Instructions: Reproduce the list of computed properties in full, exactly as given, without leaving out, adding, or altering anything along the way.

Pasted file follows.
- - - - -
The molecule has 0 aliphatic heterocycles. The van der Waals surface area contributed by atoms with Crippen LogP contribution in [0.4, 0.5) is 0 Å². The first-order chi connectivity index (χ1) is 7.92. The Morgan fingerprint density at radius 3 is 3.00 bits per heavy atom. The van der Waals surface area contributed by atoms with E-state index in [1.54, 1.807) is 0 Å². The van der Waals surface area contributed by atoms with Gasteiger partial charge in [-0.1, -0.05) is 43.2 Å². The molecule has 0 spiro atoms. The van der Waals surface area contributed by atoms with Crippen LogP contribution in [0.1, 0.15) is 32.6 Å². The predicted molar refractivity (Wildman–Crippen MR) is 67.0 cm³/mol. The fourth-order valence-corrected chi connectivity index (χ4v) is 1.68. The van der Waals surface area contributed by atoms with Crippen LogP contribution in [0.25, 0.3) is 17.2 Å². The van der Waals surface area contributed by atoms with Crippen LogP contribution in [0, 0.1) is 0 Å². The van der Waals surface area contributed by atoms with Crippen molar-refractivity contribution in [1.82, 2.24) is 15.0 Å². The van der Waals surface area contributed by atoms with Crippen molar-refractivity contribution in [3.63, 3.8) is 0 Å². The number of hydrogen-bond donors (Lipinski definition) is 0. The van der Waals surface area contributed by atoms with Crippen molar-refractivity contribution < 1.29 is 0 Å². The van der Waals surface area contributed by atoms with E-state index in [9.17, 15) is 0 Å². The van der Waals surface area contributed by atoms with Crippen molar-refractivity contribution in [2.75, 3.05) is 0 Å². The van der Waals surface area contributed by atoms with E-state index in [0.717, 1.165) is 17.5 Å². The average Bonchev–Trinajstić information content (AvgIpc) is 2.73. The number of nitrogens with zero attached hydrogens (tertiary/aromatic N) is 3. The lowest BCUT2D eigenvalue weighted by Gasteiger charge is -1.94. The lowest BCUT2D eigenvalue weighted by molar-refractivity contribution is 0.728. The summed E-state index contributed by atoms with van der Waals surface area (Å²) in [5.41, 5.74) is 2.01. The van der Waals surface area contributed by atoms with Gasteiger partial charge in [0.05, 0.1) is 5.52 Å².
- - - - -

The molecule has 0 aliphatic heterocycles. The van der Waals surface area contributed by atoms with Crippen LogP contribution in [0.4, 0.5) is 0 Å². The first-order chi connectivity index (χ1) is 7.92. The Morgan fingerprint density at radius 3 is 3.00 bits per heavy atom. The van der Waals surface area contributed by atoms with E-state index in [1.54, 1.807) is 0 Å². The van der Waals surface area contributed by atoms with Gasteiger partial charge in [-0.1, -0.05) is 43.2 Å². The molecule has 0 spiro atoms. The van der Waals surface area contributed by atoms with Crippen LogP contribution in [0.1, 0.15) is 32.6 Å². The predicted molar refractivity (Wildman–Crippen MR) is 67.0 cm³/mol. The fourth-order valence-corrected chi connectivity index (χ4v) is 1.68. The van der Waals surface area contributed by atoms with Crippen LogP contribution in [0.25, 0.3) is 17.2 Å². The van der Waals surface area contributed by atoms with Crippen LogP contribution in [0, 0.1) is 0 Å². The van der Waals surface area contributed by atoms with Crippen molar-refractivity contribution in [1.82, 2.24) is 15.0 Å². The van der Waals surface area contributed by atoms with Crippen molar-refractivity contribution in [3.63, 3.8) is 0 Å². The number of hydrogen-bond donors (Lipinski definition) is 0. The van der Waals surface area contributed by atoms with Crippen molar-refractivity contribution < 1.29 is 0 Å². The van der Waals surface area contributed by atoms with E-state index in [9.17, 15) is 0 Å². The van der Waals surface area contributed by atoms with Crippen molar-refractivity contribution in [2.75, 3.05) is 0 Å². The van der Waals surface area contributed by atoms with E-state index in [0.717, 1.165) is 17.5 Å². The average Bonchev–Trinajstić information content (AvgIpc) is 2.73. The number of nitrogens with zero attached hydrogens (tertiary/aromatic N) is 3. The lowest BCUT2D eigenvalue weighted by Gasteiger charge is -1.94. The lowest BCUT2D eigenvalue weighted by molar-refractivity contribution is 0.728. The summed E-state index contributed by atoms with van der Waals surface area (Å²) in [5.41, 5.74) is 2.01. The van der Waals surface area contributed by atoms with Gasteiger partial charge in [0.05, 0.1) is 5.52 Å².